To grow brand awareness and interest, you need to increase a brand’s visibility to its potential customers, develop authority, and garner trust for the brand.
Content marketing and the growth of non-branded search traffic could help increase brand awareness.
However, solely relying on people coming to your website to learn about your brand and offerings won’t take you very far.
To grow brand awareness at scale, marketers need to bring their brand to their potential customers. You can’t just wait for them to come to you.
Luckily, there are plenty of tools in the digital marketing arsenal to help marketers build brand awareness, including advertising, influencer marketing, customer marketing, and digital PR.
At AdRoll, we classify advertising into two categories: retargeting and brand awareness campaigns.
As the names suggest, retargeting campaigns target people who have engaged with you (e.g., visited your website), and brand awareness campaigns target potential customers who have not yet interacted with you.
Marketers can choose from several targeting methods to bring your brand to potential customers.
Contextual targeting is one of the oldest advertising targeting methods.
Think of a hotel chain placing its ads in a travel magazine. A brand can place ads on websites or mobile apps with content relevant to its products or services.
A big difference between contextual targeting and other targeting methods is that contextual targeting doesn’t rely on personal or behavioral data about the target audience.
It’s a more privacy-friendly way for marketers to find and connect with their potential customers.
With regulators and technology companies looking at ways to improve consumer privacy protection, the importance of contextual targeting to advertisers is likely to increase.
Demographic and interest targeting leverages your knowledge of existing customers to find new customers.
Suppose your customers fit into any specific demographic segment or are interested in certain activities or subjects. In that case, you can bring your brand to potential customers by running ads targeting people with similar demographic characteristics or interests.
Lookalike targeting is similar to demographic and interest targeting.
But, instead of manually defining the target audience segment based on a list of demographic or interest attributes – advertising platforms use machine learning technologies to find target audiences who look or behave similarly to the seed audience provided by marketers.
The seed audience is typically a subset of existing customers.
Influencer marketing covers a broad range of tactics for leveraging someone who influences your target customers to promote your brand and products.
Even before the digital age, it was common for big brands to hire famous athletes or celebrities to endorse their products. Think Michael Jordan and Nike in the ‘80s.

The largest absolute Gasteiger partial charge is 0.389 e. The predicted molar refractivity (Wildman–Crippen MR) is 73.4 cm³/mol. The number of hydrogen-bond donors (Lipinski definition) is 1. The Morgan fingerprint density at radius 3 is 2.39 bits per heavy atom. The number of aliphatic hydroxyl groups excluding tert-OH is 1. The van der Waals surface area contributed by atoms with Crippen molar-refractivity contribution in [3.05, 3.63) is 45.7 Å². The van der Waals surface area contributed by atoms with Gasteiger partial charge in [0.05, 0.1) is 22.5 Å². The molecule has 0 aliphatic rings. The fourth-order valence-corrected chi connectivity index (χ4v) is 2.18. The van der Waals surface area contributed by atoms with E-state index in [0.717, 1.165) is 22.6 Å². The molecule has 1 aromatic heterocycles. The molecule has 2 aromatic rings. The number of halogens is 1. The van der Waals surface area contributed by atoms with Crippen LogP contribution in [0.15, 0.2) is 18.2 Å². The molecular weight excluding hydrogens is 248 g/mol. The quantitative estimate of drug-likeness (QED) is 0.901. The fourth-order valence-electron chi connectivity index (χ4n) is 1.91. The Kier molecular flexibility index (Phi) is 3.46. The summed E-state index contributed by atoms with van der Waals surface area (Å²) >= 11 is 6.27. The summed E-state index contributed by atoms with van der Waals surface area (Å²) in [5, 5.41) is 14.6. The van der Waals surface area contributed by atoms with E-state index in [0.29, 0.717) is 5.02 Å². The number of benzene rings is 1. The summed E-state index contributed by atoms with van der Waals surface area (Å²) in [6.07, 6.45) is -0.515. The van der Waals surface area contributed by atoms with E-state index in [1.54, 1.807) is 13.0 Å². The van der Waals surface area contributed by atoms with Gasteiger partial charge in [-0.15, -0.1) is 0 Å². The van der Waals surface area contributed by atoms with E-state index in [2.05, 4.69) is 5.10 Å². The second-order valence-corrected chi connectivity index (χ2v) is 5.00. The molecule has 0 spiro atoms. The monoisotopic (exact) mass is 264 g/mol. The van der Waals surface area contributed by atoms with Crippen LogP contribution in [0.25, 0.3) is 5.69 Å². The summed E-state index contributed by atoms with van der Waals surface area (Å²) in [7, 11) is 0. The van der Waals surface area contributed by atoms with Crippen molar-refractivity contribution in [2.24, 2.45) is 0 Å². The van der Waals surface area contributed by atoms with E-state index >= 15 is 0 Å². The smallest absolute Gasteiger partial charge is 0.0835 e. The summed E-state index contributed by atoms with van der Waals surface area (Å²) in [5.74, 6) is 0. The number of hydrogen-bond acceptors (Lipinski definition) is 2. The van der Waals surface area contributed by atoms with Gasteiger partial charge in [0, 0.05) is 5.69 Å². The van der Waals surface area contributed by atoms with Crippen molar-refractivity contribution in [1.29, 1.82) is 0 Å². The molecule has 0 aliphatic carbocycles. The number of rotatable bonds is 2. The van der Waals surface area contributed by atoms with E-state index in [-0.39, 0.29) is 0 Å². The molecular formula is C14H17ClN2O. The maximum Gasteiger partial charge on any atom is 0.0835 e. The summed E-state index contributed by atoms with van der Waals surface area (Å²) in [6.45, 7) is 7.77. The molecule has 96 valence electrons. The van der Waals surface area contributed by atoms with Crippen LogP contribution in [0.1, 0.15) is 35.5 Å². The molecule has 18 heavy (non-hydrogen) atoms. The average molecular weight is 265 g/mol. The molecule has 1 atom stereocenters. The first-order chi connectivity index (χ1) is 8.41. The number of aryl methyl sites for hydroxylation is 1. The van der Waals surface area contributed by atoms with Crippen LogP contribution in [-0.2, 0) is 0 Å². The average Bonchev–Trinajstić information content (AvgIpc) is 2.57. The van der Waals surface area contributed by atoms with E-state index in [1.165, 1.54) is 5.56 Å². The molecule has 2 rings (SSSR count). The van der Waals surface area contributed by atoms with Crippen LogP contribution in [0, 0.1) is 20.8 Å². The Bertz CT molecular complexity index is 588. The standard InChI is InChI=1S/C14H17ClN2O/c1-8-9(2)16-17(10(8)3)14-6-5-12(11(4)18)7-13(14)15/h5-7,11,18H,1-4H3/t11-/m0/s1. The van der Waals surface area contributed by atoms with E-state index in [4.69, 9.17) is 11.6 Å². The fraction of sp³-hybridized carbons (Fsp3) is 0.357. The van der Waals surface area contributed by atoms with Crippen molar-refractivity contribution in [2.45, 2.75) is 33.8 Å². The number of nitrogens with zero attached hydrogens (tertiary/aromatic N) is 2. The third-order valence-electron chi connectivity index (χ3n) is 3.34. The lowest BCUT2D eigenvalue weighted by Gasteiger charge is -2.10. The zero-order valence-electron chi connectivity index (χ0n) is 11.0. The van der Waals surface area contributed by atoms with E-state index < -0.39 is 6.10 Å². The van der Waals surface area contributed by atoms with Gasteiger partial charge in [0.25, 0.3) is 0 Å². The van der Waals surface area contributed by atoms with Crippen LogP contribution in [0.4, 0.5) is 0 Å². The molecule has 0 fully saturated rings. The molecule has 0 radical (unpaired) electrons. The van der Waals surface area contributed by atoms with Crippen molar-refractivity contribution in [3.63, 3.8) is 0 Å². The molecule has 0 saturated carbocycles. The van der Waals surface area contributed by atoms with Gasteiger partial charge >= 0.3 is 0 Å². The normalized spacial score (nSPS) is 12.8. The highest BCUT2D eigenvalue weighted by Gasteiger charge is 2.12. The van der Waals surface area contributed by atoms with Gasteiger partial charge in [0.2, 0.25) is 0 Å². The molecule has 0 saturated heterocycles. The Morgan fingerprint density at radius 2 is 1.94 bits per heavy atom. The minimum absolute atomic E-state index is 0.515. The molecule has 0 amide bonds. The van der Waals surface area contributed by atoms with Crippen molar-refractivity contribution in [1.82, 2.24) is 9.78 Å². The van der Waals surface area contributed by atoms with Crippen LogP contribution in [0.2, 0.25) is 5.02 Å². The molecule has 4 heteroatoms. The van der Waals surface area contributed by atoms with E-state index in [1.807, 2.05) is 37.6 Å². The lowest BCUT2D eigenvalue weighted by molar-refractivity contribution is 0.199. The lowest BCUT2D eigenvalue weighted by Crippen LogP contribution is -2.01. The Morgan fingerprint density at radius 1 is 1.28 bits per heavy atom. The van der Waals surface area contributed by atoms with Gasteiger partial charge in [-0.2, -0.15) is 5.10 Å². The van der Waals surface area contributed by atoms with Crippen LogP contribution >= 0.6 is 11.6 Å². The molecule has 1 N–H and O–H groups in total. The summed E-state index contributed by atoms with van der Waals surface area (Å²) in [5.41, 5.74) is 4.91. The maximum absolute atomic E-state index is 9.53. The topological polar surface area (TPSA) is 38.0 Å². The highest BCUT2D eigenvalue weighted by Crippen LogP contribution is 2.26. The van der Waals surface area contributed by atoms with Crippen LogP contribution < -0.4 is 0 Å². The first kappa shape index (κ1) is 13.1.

Today, “influencers ” are social media personalities who have built a following with a particular audience.
The vast number of influencers on social media also means influencer marketing is no longer a privilege available only to those brands with deep pockets.
Marketers can recruit influencers at very low or no cost by reaching out to those who have shown interest or already invested in the niche you serve, including your customers (more on that in the next section).
While many influencer marketing activities are in the B2C sector, it also works for B2B.
When you shop at an ecommerce marketplace, such as Amazon, you might look at the product reviews before making a purchase decision.
The number and rating of a product’s reviews are also ranking factors for product searches on Amazon.com.
The more people review a product and the higher the review rating, the more visibility and traffic a product gets.
The same logic applies even if Amazon may not be the channel for your business.
For B2B SaaS providers, customer reviews on G2, Trustpilot, etc., play the same role.
For direct-to-consumer (D2C) brands, customer reviews and sharing on social media bring your brand and products to new customers and help establish trust for your brand.
Take Halfbikes.com as an example.
This D2C company from Bulgaria has a team of brand ambassadors – their customers – all around the world to promote its brand and product simply by sharing their experiences on social media.
Some of their customers even created YouTube channels dedicated to Halfbikes.
Among all the strategies driving brand awareness, digital PR is the one most directly related to SEO. In fact, it’s often considered “link building 2.0.”
The main difference between link building and digital PR is that link building focuses on acquiring links from other websites.
In contrast, digital PR focuses on bringing your brand to your target audiences through stories published in relevant and high-quality publications.
The types of stories vary depending on the industries and subjects.
Take Facebook’s name change to Meta. In that context, the topic of how consumers perceive the metaverse, for instance, could make an interesting story for B2C marketers.
Because well-known publications usually have very strict link policies, digital PR prioritizes brand visibility and reach, whereas link acquisition is a secondary goal.
One of the goals of a comprehensive marketing strategy should be to grow a brand’s awareness – just as a comprehensive SEO strategy should aim at growing both non-branded and branded searches.
While non-branded search traffic is driven by keyword ranking, branded search traffic is mostly driven by the search volume of the branded keywords.
The more people are aware of and interested in a brand, the higher branded search traffic a brand gets.
Given the different growth drivers of branded and non-branded searches, SEO professionals need to include brand awareness as a pillar of SEO.
Featured Image: batjaket/Shutterstock